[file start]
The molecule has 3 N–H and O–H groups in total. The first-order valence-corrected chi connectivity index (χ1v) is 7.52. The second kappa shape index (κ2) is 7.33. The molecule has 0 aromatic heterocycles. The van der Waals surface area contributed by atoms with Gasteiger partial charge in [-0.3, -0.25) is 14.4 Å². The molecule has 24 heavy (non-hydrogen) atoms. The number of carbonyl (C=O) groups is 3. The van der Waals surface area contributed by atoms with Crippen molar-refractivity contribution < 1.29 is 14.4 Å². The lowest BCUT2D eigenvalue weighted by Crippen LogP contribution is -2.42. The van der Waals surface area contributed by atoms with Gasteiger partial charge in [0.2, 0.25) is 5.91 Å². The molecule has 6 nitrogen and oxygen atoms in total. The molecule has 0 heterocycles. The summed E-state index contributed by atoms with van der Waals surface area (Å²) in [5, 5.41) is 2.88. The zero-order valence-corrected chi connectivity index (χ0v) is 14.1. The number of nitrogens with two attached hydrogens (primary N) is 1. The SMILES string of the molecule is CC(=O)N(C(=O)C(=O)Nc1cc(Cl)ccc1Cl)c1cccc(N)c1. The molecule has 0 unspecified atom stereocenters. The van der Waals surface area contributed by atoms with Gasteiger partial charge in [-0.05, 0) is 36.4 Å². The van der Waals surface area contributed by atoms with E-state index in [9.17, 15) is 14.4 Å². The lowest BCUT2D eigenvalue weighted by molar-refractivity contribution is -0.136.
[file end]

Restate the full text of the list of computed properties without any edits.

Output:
The molecule has 3 N–H and O–H groups in total. The first-order valence-corrected chi connectivity index (χ1v) is 7.52. The second kappa shape index (κ2) is 7.33. The molecule has 0 aromatic heterocycles. The van der Waals surface area contributed by atoms with Gasteiger partial charge in [-0.3, -0.25) is 14.4 Å². The molecule has 24 heavy (non-hydrogen) atoms. The number of carbonyl (C=O) groups is 3. The van der Waals surface area contributed by atoms with Crippen molar-refractivity contribution < 1.29 is 14.4 Å². The lowest BCUT2D eigenvalue weighted by Crippen LogP contribution is -2.42. The van der Waals surface area contributed by atoms with Gasteiger partial charge in [0.2, 0.25) is 5.91 Å². The molecule has 6 nitrogen and oxygen atoms in total. The molecule has 0 heterocycles. The summed E-state index contributed by atoms with van der Waals surface area (Å²) in [5, 5.41) is 2.88. The zero-order valence-corrected chi connectivity index (χ0v) is 14.1. The number of nitrogens with two attached hydrogens (primary N) is 1. The SMILES string of the molecule is CC(=O)N(C(=O)C(=O)Nc1cc(Cl)ccc1Cl)c1cccc(N)c1. The molecule has 0 unspecified atom stereocenters. The van der Waals surface area contributed by atoms with Gasteiger partial charge in [-0.05, 0) is 36.4 Å². The van der Waals surface area contributed by atoms with E-state index in [9.17, 15) is 14.4 Å². The lowest BCUT2D eigenvalue weighted by molar-refractivity contribution is -0.136.